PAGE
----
If you grew up watching The Wonderful World of Color, you’ll instantly recognize your kindly old Uncle Walt as you watch Saving Mr. Banks. Tom Hanks nails Disney’s warm and fuzzy persona with uncanny accuracy in this story of how he managed to convince author P. L. Travers to let him bring Mary Poppins to life on the big screen.
Tom Hanks as Walt Disney
Ironically, back in 2012, a fake movie poster hit the Internet, purportedly for a biopic entitled Walt that would star Ryan Gosling as the legend himself. Disney had never before been portrayed on the big screen, yet just one year later we see Hanks breathing life into one of American media’s most beloved figures.
Hanks also manages to show Disney’s harder side. We get a glimpse of a consummate businessman who’s willing to do what it takes to accomplish his aim. In this case. that aim is to convince Travers to sell him the rights to her popular books about the magical nanny who flies via umbrella power. As a dad, he promised daughters Sharon and Diane that he’d make a movie out of Mary Poppins, which was one of their favorite stories. The movie chronicles the process of making that promise come true.
Daddy Issues for Emma Thompson
Travers, as played by Emma Thompson, is a prissy, proper British woman with more than a few eccentricities. For example, she doesn’t want the color red in the movie because she’s “simply gone off the color.” She also cringes at the idea of trademark Disney touches like animated dancing penguins, and Disney’s attempt to delight her by filling her hotel room with stuffed animals falls flat, to say the least.
If you’ve seen Mary Poppins, you know that Mr. Banks is the workaholic father in the movie. The story is as much about him as it is about his precocious children, Jane and Michael, and the magical nanny who tames them. The kids are in the midst of developing some major daddy issues until Banks learns what’s really important, even at the expense of losing his job. We learn that Travers has issues of her own. Since real life isn’t a Disney movie. There’s no simple solution that ends in an ensemble song, with everyone living happily ever after. It does, however, eventually serve as common ground between Travers and Disney.
We learn about that childhood in flashbacks that show the author’s life as a little girl in Australia, dealing with an alcoholic father, played by Colin Farrell. In a not so subtle connection, he’s a bank officer just like Mr. Banks in the Mary Poppins books. The flashbacks are a little long, but they set up a necessary part of the story.
The movie has its humorous moments, many of which come in the butting of heads over elements of Mary Poppins that would later become classics. Travers hates the idea of Dick Van Dyke playing Bert and the inclusion of animated sequences. The Sherman brothers, played by B. J. Novak and Jason Schwartzman, are widely hailed as musical geniuses, yet Travers was less than thrilled with their ideas for scoring her work.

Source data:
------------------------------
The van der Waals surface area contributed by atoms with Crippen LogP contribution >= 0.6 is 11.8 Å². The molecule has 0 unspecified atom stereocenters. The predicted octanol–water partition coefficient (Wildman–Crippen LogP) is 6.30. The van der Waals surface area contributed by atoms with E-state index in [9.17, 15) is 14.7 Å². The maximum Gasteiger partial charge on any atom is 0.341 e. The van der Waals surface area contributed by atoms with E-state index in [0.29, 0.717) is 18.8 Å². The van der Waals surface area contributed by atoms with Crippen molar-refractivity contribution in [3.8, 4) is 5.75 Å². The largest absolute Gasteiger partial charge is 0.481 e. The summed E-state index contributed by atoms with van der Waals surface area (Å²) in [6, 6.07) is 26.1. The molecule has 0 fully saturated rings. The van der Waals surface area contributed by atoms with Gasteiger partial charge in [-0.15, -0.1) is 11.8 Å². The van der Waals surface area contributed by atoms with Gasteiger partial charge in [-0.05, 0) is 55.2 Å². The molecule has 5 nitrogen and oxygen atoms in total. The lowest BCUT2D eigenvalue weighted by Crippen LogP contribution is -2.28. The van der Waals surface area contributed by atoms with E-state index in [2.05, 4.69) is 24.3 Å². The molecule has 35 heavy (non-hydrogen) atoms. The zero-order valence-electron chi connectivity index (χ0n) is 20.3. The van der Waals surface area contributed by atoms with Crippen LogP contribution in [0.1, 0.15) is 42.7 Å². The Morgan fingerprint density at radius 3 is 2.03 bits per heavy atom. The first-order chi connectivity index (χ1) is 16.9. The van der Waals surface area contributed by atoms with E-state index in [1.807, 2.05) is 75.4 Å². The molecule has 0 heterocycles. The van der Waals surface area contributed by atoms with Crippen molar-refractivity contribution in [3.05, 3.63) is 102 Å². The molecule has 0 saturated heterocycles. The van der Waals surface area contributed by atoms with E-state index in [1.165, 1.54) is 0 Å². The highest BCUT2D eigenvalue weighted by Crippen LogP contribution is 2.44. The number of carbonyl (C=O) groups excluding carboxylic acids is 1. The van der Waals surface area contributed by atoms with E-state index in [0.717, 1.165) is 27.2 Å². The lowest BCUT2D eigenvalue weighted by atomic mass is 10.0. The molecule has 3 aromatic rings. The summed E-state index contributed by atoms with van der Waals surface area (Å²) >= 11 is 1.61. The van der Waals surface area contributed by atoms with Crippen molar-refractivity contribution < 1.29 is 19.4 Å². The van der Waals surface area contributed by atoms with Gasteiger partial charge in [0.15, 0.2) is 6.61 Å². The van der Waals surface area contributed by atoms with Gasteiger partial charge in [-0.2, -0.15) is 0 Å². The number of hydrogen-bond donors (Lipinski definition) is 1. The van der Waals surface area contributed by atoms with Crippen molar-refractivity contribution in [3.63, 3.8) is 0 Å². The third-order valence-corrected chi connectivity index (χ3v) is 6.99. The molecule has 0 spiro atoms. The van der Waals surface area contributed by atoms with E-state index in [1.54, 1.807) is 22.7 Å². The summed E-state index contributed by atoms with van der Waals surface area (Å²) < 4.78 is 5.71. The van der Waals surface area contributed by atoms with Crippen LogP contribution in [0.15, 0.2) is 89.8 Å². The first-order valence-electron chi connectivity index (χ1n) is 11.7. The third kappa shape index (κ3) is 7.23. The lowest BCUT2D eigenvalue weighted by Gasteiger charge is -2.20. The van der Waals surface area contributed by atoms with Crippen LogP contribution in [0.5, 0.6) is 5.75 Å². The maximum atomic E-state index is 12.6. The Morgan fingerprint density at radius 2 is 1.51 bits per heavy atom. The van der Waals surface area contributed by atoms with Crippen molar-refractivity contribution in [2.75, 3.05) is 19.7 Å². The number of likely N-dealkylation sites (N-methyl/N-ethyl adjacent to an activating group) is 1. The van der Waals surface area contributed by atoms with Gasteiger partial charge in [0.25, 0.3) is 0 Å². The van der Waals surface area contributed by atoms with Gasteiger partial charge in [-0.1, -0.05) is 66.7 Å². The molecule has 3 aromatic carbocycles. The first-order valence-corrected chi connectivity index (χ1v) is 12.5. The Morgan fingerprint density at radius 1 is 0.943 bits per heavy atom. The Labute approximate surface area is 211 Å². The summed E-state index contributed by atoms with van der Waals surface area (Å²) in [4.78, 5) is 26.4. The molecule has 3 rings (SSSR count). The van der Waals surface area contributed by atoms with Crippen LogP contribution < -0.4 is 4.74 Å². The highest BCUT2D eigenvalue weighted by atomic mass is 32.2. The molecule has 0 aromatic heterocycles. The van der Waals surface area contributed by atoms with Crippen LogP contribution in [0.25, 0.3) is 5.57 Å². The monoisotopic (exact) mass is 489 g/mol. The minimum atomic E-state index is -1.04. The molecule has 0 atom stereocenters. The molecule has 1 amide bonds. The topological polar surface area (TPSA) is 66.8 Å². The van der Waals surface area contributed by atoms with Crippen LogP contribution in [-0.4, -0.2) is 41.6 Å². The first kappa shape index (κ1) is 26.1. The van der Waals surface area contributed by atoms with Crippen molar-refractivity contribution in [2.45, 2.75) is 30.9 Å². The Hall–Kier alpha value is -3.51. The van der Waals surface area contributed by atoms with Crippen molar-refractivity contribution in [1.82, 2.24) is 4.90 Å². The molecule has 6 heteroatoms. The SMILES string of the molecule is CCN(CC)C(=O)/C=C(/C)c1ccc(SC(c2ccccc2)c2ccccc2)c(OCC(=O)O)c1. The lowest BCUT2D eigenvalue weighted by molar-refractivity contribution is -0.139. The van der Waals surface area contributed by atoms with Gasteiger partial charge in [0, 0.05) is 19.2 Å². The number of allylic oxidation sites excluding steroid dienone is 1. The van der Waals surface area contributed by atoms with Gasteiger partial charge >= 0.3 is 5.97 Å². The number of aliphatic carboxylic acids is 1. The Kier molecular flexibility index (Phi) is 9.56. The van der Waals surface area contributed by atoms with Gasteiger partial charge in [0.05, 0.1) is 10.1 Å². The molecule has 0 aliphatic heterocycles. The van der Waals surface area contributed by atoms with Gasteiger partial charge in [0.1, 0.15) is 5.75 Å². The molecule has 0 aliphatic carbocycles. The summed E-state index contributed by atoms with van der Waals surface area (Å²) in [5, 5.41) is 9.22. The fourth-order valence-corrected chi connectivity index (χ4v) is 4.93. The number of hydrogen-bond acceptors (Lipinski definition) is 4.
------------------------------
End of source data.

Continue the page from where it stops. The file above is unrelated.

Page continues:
Mary Poppins came out in 1964, and Disney was dead just two years later, having succumbed to lung cancer. This is a Disney movie, so of course we don’t blatantly see him chain smoking. However, Saving Mr. Banks doesn’t gloss over this propensity either. It simply gives subtle clues. Indeed, the movie is more honest than you might expect. It shows Disney’s manipulative side as well as his personable public persona, and its portrayal of the story behind the movie blockbuster feels very genuine.
There’s still a darker side that we don’t get to see here. Travers was very unhappy with the final product, despite the fact that it won five Academy Awards. She made sure that Disney could never use any of her characters again. Instead of delving into that end result, the movie sticks to its title. It’s more about seeing Travers gain some peace, or at least acceptance, of her past and find enough common ground with Disney to give Mary Poppins a green light.
While Hanks and Thompson are the big names, this movie has one other “star”: Disneyland itself. It’s a visual treat for Disney fans who will love the sight of the theme park as it appeared in 1961. The movie makers took great pains to ensure that watching the Disneyland scenes in Saving Mr. Banks would be like stepped backwards through a time portal.
Overall, Saving Mr. Banks is a worthwhile outing for Disney fans, even though it glosses over the more unpleasant aspects of the Mary Poppins movie negotiations and Travers’ opinion of the final product. Baby boomers in particular will enjoy going behind the scenes of a movie they enjoyed in their youth, and their children and grandchildren, who never got to see Walt Disney in the flesh, will get a worthy substitute in Hanks’ portrayal.